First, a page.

Following the court order on January 23, the plant gate was opened on February 4 under tight police security. But a week later, the day the corporation resumed moving waste from the city to Vilappil, about 5,000 people, mainly women and children, blocked the road leading up to the plant. Around 500 policemen were deployed with guns and batons to disperse the residents. Even after the police applied brutal force and lobbed tear gas shells, people refused to make way for the trucks. Finally, the police and the garbage trucks were forced to retreat. Prohibitory orders were imposed under section 144 of the Criminal Procedure Code in Vilappil and nearby Vilavoorkal panchayats for one week. Cases of contempt of court have been registered against the panchayat president and the agitation committee leaders for not allowing implementation of the court order.

Court’s stance criticised

Environmentalists, rights activists and legal experts have come out openly against the high court’s stand in the Vilappil waste issue. Allowing the corporation to transport its waste to Vilappil is unjust, undemocratic and unconstitutional and against existing rules and regulations, they point out.

“The corporation has been violating laws all these years,” says C R Neelakandan, a prominent environmentalist. It has never managed its waste properly or scientifically as stipulated under the Municipal Solid Wastes (Management and Handling) Rules of 2000, he says. It neither properly segregates the waste at the source, nor does its waste treatment plant work effectively and uninterruptedly. Besides, the plant has no scientific landfill facility or leachate treatment plant. As per rules, waste should never be dumped in the open, especially in a residential area. Hundreds of thousands of tonnes of unsegregated waste lie in mounds, causing air and water pollution in Vilappil and nearby panchayats.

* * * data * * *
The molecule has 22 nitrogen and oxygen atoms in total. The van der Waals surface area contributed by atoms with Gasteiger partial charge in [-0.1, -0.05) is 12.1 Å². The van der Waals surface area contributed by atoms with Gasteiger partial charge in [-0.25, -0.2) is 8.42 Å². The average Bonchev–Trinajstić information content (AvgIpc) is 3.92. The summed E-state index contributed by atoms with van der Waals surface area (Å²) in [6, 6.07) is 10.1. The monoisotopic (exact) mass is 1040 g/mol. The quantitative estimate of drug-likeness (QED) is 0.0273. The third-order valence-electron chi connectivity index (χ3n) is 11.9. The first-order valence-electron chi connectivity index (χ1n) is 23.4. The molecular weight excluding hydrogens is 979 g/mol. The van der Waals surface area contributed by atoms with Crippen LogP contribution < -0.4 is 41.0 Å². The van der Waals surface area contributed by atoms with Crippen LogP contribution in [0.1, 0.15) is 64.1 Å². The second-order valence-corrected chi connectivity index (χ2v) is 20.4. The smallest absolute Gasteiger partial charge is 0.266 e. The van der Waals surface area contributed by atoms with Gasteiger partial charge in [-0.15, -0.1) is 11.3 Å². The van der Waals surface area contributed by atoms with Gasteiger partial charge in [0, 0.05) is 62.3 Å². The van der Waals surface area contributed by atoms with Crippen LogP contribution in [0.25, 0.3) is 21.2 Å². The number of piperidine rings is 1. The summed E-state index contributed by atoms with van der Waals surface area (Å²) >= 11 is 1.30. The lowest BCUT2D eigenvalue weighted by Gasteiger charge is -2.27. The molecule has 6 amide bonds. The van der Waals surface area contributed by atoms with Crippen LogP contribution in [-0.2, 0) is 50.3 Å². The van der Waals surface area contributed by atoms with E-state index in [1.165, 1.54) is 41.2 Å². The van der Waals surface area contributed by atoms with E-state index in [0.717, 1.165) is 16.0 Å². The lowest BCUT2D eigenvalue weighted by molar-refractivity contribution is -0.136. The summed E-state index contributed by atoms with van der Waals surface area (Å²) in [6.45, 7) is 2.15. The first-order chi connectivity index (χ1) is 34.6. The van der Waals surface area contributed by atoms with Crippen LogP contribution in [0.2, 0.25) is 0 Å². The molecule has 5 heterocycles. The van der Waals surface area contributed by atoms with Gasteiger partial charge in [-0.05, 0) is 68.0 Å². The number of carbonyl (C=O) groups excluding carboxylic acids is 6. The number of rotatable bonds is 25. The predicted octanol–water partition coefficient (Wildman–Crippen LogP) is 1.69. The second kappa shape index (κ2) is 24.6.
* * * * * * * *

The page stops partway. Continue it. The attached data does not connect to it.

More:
K Meera, advocate commissioner appointed by the high court in January to investigate the ground realities of the waste issue, also criticises the management of waste at the plant in her report. The machines in the plant did not show any sign of being operated recently. “Accumulation of untreated mixed wastes in such huge quantities continuously over a long period of time has created an unhygienic environment. At any rate, management of waste at the plant ought to have been better and organised,” the report states.

“When the corporation’s unscientific waste management and unlawful deeds have created social, economic, health and livelihood issues in a region which is under the administration of another local body, how can the court direct the corporation to resume waste transfer to the plant, that too under police protection?” asks Neelakandan.